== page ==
“I’m a veteran, I have to be married … But yet a male veteran’s wife can get IVF, but I can’t as a veteran. This doesn’t make sense to me,” Hackney told CBS News. “It’s taking away my life dream of being a mother.”Sadly, marital status isn’t the only barrier to receiving IVF benefits. Qualifying veterans must also prove that a service-related health condition is what led to their infertility. They must also have a male spouse who can produce sperm and a female spouse who can produce eggs.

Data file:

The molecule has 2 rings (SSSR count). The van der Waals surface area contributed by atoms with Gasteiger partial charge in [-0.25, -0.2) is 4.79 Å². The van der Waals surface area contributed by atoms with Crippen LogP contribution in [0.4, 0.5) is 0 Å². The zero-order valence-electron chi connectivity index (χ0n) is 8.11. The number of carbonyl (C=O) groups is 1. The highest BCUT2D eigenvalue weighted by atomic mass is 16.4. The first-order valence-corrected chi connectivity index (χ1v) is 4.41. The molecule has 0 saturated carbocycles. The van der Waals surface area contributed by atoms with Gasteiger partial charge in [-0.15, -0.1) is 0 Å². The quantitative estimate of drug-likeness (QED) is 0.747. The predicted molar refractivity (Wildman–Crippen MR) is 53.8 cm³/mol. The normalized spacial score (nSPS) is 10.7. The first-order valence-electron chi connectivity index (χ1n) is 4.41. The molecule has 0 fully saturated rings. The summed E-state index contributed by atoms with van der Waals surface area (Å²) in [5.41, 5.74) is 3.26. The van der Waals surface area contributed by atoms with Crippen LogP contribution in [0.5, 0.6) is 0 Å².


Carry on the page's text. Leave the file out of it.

Hackney said she did succumb to an illness while on active duty that affected her fertility, and that IVF treatment was recommended by a VA hospital doctor . Still, she was told she’d have to foot the bill. “I need to feel that love that only your child can give to you. I need to have a decent chance at that.”Now that the financial responsibility of IVF is solely on her, Hackney has created a GoFundMe campaign to raise the $45,000 needed for the three full rounds of IVF. “Denied IVF treatment by the Department of Veterans Affairs because Mister Right hasn’t found me yet & made it official,” she writes in the campaign description. “I have waited for him to arrive and have searched for Mister Right. Now, I am running out of time = eggs.” Hackney also shared that if the treatment is successful in the first or second round, she will donate the remaining funds to another female veteran who is also “missing Mr. Right.”